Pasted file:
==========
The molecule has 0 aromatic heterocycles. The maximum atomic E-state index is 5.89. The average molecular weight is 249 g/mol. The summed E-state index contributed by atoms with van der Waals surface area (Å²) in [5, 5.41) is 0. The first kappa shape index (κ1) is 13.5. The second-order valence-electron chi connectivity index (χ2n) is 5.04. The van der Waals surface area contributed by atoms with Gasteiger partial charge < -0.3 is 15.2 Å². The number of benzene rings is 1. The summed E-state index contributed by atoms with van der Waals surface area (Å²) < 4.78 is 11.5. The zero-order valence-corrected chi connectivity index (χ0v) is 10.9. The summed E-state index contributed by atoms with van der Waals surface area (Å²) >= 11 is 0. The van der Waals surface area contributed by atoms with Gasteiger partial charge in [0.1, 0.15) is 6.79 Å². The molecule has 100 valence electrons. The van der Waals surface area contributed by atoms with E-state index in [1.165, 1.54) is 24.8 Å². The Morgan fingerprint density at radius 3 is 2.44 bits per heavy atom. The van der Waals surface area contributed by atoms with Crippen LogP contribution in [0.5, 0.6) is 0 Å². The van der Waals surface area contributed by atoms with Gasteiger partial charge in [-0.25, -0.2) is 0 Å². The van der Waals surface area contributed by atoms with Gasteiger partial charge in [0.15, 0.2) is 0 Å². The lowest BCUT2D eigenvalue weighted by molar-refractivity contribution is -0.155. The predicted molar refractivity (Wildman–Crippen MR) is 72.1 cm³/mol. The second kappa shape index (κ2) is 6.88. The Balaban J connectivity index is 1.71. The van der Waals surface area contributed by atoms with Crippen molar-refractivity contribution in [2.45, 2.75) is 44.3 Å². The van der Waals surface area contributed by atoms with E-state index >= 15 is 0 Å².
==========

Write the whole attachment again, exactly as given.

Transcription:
The molecule has 0 aromatic heterocycles. The maximum atomic E-state index is 5.89. The average molecular weight is 249 g/mol. The summed E-state index contributed by atoms with van der Waals surface area (Å²) in [5, 5.41) is 0. The first kappa shape index (κ1) is 13.5. The second-order valence-electron chi connectivity index (χ2n) is 5.04. The van der Waals surface area contributed by atoms with Gasteiger partial charge < -0.3 is 15.2 Å². The number of benzene rings is 1. The summed E-state index contributed by atoms with van der Waals surface area (Å²) < 4.78 is 11.5. The zero-order valence-corrected chi connectivity index (χ0v) is 10.9. The summed E-state index contributed by atoms with van der Waals surface area (Å²) >= 11 is 0. The van der Waals surface area contributed by atoms with Gasteiger partial charge in [0.1, 0.15) is 6.79 Å². The molecule has 100 valence electrons. The van der Waals surface area contributed by atoms with E-state index in [1.165, 1.54) is 24.8 Å². The Morgan fingerprint density at radius 3 is 2.44 bits per heavy atom. The van der Waals surface area contributed by atoms with Crippen LogP contribution in [0.5, 0.6) is 0 Å². The van der Waals surface area contributed by atoms with Gasteiger partial charge in [-0.25, -0.2) is 0 Å². The van der Waals surface area contributed by atoms with Gasteiger partial charge in [0.15, 0.2) is 0 Å². The lowest BCUT2D eigenvalue weighted by molar-refractivity contribution is -0.155. The predicted molar refractivity (Wildman–Crippen MR) is 72.1 cm³/mol. The second kappa shape index (κ2) is 6.88. The Balaban J connectivity index is 1.71. The van der Waals surface area contributed by atoms with Crippen molar-refractivity contribution in [2.45, 2.75) is 44.3 Å². The van der Waals surface area contributed by atoms with E-state index >= 15 is 0 Å².